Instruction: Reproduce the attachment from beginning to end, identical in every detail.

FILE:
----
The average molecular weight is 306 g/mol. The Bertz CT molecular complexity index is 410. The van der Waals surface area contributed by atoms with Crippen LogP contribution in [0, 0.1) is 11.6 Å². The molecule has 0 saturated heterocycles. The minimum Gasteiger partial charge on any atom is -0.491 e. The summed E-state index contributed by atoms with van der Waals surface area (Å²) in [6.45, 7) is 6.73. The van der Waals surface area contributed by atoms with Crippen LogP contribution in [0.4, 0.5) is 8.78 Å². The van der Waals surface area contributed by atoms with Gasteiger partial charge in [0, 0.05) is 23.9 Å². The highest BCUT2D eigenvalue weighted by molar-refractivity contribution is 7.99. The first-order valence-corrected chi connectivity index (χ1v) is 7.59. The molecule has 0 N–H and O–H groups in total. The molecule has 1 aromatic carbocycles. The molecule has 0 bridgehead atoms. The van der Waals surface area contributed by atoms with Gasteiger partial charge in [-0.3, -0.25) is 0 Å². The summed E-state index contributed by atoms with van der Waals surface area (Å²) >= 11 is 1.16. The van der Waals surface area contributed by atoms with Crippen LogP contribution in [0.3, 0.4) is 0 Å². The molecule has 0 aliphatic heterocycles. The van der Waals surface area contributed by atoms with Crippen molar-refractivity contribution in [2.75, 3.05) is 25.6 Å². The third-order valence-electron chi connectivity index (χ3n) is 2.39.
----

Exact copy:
The average molecular weight is 306 g/mol. The Bertz CT molecular complexity index is 410. The van der Waals surface area contributed by atoms with Crippen LogP contribution in [0, 0.1) is 11.6 Å². The molecule has 0 saturated heterocycles. The minimum Gasteiger partial charge on any atom is -0.491 e. The summed E-state index contributed by atoms with van der Waals surface area (Å²) in [6.45, 7) is 6.73. The van der Waals surface area contributed by atoms with Crippen LogP contribution in [0.4, 0.5) is 8.78 Å². The van der Waals surface area contributed by atoms with Gasteiger partial charge in [0, 0.05) is 23.9 Å². The highest BCUT2D eigenvalue weighted by molar-refractivity contribution is 7.99. The first-order valence-corrected chi connectivity index (χ1v) is 7.59. The molecule has 0 N–H and O–H groups in total. The molecule has 1 aromatic carbocycles. The molecule has 0 bridgehead atoms. The van der Waals surface area contributed by atoms with Gasteiger partial charge in [-0.3, -0.25) is 0 Å². The summed E-state index contributed by atoms with van der Waals surface area (Å²) >= 11 is 1.16. The van der Waals surface area contributed by atoms with Crippen LogP contribution in [0.3, 0.4) is 0 Å². The molecule has 0 aliphatic heterocycles. The van der Waals surface area contributed by atoms with Crippen molar-refractivity contribution in [2.75, 3.05) is 25.6 Å². The third-order valence-electron chi connectivity index (χ3n) is 2.39.